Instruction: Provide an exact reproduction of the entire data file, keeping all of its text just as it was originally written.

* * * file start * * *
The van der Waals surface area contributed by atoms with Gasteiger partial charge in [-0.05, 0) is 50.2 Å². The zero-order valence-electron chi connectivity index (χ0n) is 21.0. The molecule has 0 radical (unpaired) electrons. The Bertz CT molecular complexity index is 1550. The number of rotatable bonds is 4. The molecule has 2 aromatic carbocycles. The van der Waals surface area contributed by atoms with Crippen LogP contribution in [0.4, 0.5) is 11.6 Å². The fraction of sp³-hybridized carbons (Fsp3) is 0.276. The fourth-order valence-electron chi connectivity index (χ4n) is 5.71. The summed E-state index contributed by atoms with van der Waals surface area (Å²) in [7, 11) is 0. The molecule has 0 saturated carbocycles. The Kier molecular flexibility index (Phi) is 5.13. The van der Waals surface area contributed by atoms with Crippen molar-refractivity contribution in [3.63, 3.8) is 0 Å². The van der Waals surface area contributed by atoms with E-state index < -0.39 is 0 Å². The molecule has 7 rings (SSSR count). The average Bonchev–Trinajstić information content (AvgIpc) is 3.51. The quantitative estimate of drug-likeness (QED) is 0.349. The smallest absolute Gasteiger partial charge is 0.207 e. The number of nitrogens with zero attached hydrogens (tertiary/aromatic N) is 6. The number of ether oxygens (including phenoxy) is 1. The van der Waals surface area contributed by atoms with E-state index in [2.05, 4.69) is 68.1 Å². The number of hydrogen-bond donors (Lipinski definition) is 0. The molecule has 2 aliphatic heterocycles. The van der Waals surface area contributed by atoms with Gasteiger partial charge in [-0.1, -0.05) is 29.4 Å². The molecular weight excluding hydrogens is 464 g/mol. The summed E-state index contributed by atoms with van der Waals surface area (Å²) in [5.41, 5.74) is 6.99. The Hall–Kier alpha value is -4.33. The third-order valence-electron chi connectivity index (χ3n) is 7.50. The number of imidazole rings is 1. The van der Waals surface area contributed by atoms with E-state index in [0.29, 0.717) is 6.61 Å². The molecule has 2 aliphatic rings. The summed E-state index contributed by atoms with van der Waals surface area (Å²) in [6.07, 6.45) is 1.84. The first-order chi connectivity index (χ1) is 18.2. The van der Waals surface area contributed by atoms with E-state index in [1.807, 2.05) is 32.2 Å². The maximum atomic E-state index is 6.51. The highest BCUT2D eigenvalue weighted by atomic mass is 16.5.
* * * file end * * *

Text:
The van der Waals surface area contributed by atoms with Gasteiger partial charge in [-0.05, 0) is 50.2 Å². The zero-order valence-electron chi connectivity index (χ0n) is 21.0. The molecule has 0 radical (unpaired) electrons. The Bertz CT molecular complexity index is 1550. The number of rotatable bonds is 4. The molecule has 2 aromatic carbocycles. The van der Waals surface area contributed by atoms with Crippen LogP contribution in [0.4, 0.5) is 11.6 Å². The fraction of sp³-hybridized carbons (Fsp3) is 0.276. The fourth-order valence-electron chi connectivity index (χ4n) is 5.71. The summed E-state index contributed by atoms with van der Waals surface area (Å²) in [7, 11) is 0. The molecule has 0 saturated carbocycles. The Kier molecular flexibility index (Phi) is 5.13. The van der Waals surface area contributed by atoms with Crippen molar-refractivity contribution in [3.63, 3.8) is 0 Å². The van der Waals surface area contributed by atoms with E-state index < -0.39 is 0 Å². The molecule has 7 rings (SSSR count). The average Bonchev–Trinajstić information content (AvgIpc) is 3.51. The quantitative estimate of drug-likeness (QED) is 0.349. The smallest absolute Gasteiger partial charge is 0.207 e. The number of nitrogens with zero attached hydrogens (tertiary/aromatic N) is 6. The number of ether oxygens (including phenoxy) is 1. The van der Waals surface area contributed by atoms with E-state index in [2.05, 4.69) is 68.1 Å². The number of hydrogen-bond donors (Lipinski definition) is 0. The molecule has 2 aliphatic heterocycles. The van der Waals surface area contributed by atoms with Gasteiger partial charge in [-0.1, -0.05) is 29.4 Å². The molecular weight excluding hydrogens is 464 g/mol. The summed E-state index contributed by atoms with van der Waals surface area (Å²) in [5.41, 5.74) is 6.99. The Hall–Kier alpha value is -4.33. The third-order valence-electron chi connectivity index (χ3n) is 7.50. The number of imidazole rings is 1. The van der Waals surface area contributed by atoms with E-state index in [0.29, 0.717) is 6.61 Å². The molecule has 2 aliphatic rings. The summed E-state index contributed by atoms with van der Waals surface area (Å²) in [6.07, 6.45) is 1.84. The first-order chi connectivity index (χ1) is 18.2. The van der Waals surface area contributed by atoms with E-state index in [1.807, 2.05) is 32.2 Å². The maximum atomic E-state index is 6.51. The highest BCUT2D eigenvalue weighted by atomic mass is 16.5.